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Old 08-03-2007, 12:22 AM   #31
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In fact, Lazarus, see below:

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Originally posted by No spoken words
Top 10 Directors:

1. Martin Scorcese (Raging Bull)
2. Stanley Kubrick (A Clockwork Orange)
3. Michael Mann (Heat)
4. Steven Spielberg (Schindler's List)
5. Woody Allen (Manhattan)
6. James L. Brooks (Broadcast News)
7. Roman Polanski (Chinatown)
8. David Fincher (Tie - The Game/Zodiac)
9. Terry Gilliam - (Time Bandits)
10. Christopher Nolan (The Prestige)

Top 10 Actors:

1. Robert DeNiro (Raging Bull)
2. Jack Nicholson (Chinatown)
3. Clive Owen (Croupier)
4. Robert Duvall (G-dfather)
5. Al Pacino (G-dfather)
6. Daniel Day Lewis (Gangs of New York)
7. Ralph Fiennes (Schindler's List)
8. Sean Penn (Mystic River)
9. Kevin Kline (A Fish Called Wanda)
10. William Hurt (Broadcast News)

Top 10 Actresses:

1. Kate Winslet (Holy Smoke)
2. Meryl Streep (Sophie's Choice)
3. Holly Hunter (Broadcast News)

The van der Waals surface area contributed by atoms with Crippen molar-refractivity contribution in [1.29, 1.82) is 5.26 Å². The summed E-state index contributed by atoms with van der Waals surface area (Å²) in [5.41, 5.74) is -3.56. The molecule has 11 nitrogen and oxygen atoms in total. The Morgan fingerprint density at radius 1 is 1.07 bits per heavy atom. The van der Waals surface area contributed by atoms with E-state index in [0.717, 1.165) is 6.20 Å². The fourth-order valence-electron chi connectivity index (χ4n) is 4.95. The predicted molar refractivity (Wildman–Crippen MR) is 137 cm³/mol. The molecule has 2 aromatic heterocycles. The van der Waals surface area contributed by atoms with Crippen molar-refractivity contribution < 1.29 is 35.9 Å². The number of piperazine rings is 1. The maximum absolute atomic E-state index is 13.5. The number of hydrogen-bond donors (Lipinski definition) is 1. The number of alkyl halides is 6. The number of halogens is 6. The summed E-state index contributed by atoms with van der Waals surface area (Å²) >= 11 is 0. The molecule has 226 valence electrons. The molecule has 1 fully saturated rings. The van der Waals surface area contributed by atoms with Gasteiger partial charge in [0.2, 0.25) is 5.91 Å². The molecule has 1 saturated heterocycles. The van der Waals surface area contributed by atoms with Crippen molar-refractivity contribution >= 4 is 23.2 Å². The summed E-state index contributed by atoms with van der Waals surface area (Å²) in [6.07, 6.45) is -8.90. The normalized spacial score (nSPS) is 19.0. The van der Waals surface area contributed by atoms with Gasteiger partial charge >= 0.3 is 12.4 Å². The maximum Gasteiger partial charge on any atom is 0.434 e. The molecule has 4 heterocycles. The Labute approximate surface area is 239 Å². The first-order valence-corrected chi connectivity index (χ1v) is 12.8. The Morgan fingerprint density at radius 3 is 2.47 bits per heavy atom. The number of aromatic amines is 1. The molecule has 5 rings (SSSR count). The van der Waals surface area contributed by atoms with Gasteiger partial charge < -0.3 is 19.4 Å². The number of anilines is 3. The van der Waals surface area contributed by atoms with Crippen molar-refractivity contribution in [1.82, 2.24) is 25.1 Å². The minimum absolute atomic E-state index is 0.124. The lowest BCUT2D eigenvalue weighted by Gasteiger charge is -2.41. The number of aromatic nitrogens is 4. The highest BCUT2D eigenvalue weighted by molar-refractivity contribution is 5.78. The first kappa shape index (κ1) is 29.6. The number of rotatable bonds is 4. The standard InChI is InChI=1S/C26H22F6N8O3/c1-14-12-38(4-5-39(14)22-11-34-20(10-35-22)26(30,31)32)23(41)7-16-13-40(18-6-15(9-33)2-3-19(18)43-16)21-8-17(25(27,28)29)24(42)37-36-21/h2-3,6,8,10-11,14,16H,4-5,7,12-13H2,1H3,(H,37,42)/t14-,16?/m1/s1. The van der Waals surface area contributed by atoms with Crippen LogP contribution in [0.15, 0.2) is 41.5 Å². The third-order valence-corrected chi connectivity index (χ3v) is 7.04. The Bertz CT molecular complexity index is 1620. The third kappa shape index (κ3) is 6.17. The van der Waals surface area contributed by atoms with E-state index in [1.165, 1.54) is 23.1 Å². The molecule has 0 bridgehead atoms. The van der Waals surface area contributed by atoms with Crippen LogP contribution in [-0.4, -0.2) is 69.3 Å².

4. Susan Sarandon (Bull Durham)
5. Jessica Lange (Tootsie)
6. Michelle Pfeiffer (The Fabulous Baker Boys)
7. Rachel Weisz (The Constant Gardener)
8. Faye Dunaway (Network)
9. Diane Keaton (Annie Hall)
10. Jodie Foster (Silence of the Lambs)

That was difficult.
That's from another thread in here. That list of mine is just a subjective thing, of course...I'm no expert, and, that list could also be different if made on a different day. So, yeah, I love Spielberg but i recognize that there is better, or, I should say, work that I better enjoy.....but that does not diminish my enjoyment of Spielberg's work.
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Old 08-03-2007, 06:20 AM   #32